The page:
$44,000 – This monetary unit is spoken as…  “Fourty-Four Thousand Dollars” – (The word “dollars” is always spoken after the number, even though the symbol goes in front of the number)

£50 Million – This monetary amount is spoken as… “Fifty Million Pounds” – (The word “pounds” is always spoken after the number, even though the symbol goes in front of the number)

$88,000 – This monetary amount is spoken as… “Eighty-Eight Thousand Dollars” – (The word “dollars” is always spoken after the number, even though the symbol goes in front of the number)

$100k – This monetary amount is spoken as… “One-Hundred Thousand Dollars” – (the “k” represents the number 1000 in “Roman Numerals” and the word “dollars” is always spoken after the number, even though the symbol goes in front of the number)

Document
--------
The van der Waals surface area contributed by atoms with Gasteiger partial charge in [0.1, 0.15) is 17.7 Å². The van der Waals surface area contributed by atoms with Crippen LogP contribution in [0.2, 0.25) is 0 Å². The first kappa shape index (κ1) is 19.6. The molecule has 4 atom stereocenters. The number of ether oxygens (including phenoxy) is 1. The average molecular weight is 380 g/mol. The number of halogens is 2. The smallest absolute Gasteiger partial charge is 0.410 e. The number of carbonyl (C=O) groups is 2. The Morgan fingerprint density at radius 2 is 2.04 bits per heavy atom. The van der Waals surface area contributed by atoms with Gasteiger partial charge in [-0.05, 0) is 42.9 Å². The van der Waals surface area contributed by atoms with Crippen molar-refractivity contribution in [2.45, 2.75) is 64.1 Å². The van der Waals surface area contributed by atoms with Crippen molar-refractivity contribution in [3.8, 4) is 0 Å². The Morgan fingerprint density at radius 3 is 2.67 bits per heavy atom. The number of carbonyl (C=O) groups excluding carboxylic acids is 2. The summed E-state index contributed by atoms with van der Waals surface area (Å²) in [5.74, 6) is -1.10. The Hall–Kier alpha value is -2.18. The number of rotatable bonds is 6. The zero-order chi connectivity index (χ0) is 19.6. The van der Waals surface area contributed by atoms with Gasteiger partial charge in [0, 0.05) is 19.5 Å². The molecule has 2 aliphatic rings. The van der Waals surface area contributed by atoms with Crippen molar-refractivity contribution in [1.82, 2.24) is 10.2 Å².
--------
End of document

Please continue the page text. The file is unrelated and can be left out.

$101,360 – This monetary unit is spoken as…  “One-Hundred-One Thousand, Three-Hundred Sixty Dollars” – (The word “dollars” is always spoken after the number, even though the symbol goes in front of the number)

$102,000 – This monetary unit is spoken as…  “One-Hundred, Two-Thousand Dollars” (The word “dollars” is always spoken after the number, even though the symbol goes in front of the number)

£141,500 – This monetary amount is spoken as…  “One-Hundred-Forty-One-Thousand, Five-Hundred Pounds” – (The word “pounds” is always spoken after the number, even though the symbol goes in front of the number)

$250,000 – This monetary unit is spoken as…  “Two-Hundred, Fifty-Thousand Dollars” (The word “dollars” is always spoken after the number, even though the symbol goes in front of the number)

£500,000 – This monetary unit is spoken as…  “Five-Hundred-Thousand Pounds” – (The word “pounds” is always spoken after the number, even though the symbol goes in front of the number)